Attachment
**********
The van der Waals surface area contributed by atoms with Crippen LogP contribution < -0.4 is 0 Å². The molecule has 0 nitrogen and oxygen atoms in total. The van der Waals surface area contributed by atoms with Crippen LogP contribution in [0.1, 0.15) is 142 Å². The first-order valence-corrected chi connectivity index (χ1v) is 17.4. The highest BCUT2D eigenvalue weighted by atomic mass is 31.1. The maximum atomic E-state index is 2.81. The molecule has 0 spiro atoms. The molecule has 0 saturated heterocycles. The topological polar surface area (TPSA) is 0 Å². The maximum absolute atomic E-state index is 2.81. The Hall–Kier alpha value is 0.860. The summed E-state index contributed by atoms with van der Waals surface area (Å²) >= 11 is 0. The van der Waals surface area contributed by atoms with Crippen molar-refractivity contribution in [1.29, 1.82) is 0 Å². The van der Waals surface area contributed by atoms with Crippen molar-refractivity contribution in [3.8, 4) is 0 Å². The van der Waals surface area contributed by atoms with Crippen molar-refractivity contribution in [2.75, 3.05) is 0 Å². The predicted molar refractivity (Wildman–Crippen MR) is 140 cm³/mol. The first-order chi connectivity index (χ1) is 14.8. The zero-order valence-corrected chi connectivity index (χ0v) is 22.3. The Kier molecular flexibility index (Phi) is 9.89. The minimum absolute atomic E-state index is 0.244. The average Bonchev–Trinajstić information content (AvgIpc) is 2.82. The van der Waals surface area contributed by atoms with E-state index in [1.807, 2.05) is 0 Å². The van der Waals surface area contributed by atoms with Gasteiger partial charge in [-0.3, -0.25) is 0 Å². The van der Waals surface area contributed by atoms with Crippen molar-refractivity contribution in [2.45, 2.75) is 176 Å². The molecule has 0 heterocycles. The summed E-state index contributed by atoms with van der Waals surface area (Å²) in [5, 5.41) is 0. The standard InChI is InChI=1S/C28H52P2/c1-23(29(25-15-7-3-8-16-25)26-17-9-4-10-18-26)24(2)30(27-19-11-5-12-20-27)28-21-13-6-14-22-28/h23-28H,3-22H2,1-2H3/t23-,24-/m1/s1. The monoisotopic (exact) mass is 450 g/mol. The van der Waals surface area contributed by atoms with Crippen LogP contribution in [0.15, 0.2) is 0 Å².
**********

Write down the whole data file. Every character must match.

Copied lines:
The van der Waals surface area contributed by atoms with Crippen LogP contribution < -0.4 is 0 Å². The molecule has 0 nitrogen and oxygen atoms in total. The van der Waals surface area contributed by atoms with Crippen LogP contribution in [0.1, 0.15) is 142 Å². The first-order valence-corrected chi connectivity index (χ1v) is 17.4. The highest BCUT2D eigenvalue weighted by atomic mass is 31.1. The maximum atomic E-state index is 2.81. The molecule has 0 spiro atoms. The molecule has 0 saturated heterocycles. The topological polar surface area (TPSA) is 0 Å². The maximum absolute atomic E-state index is 2.81. The Hall–Kier alpha value is 0.860. The summed E-state index contributed by atoms with van der Waals surface area (Å²) >= 11 is 0. The van der Waals surface area contributed by atoms with Crippen molar-refractivity contribution in [1.29, 1.82) is 0 Å². The van der Waals surface area contributed by atoms with Crippen molar-refractivity contribution in [3.8, 4) is 0 Å². The van der Waals surface area contributed by atoms with Crippen molar-refractivity contribution in [2.75, 3.05) is 0 Å². The predicted molar refractivity (Wildman–Crippen MR) is 140 cm³/mol. The first-order chi connectivity index (χ1) is 14.8. The zero-order valence-corrected chi connectivity index (χ0v) is 22.3. The Kier molecular flexibility index (Phi) is 9.89. The minimum absolute atomic E-state index is 0.244. The average Bonchev–Trinajstić information content (AvgIpc) is 2.82. The van der Waals surface area contributed by atoms with E-state index in [1.807, 2.05) is 0 Å². The van der Waals surface area contributed by atoms with Gasteiger partial charge in [-0.3, -0.25) is 0 Å². The van der Waals surface area contributed by atoms with Crippen molar-refractivity contribution in [2.45, 2.75) is 176 Å². The molecule has 0 heterocycles. The summed E-state index contributed by atoms with van der Waals surface area (Å²) in [5, 5.41) is 0. The standard InChI is InChI=1S/C28H52P2/c1-23(29(25-15-7-3-8-16-25)26-17-9-4-10-18-26)24(2)30(27-19-11-5-12-20-27)28-21-13-6-14-22-28/h23-28H,3-22H2,1-2H3/t23-,24-/m1/s1. The monoisotopic (exact) mass is 450 g/mol. The van der Waals surface area contributed by atoms with Crippen LogP contribution in [0.15, 0.2) is 0 Å².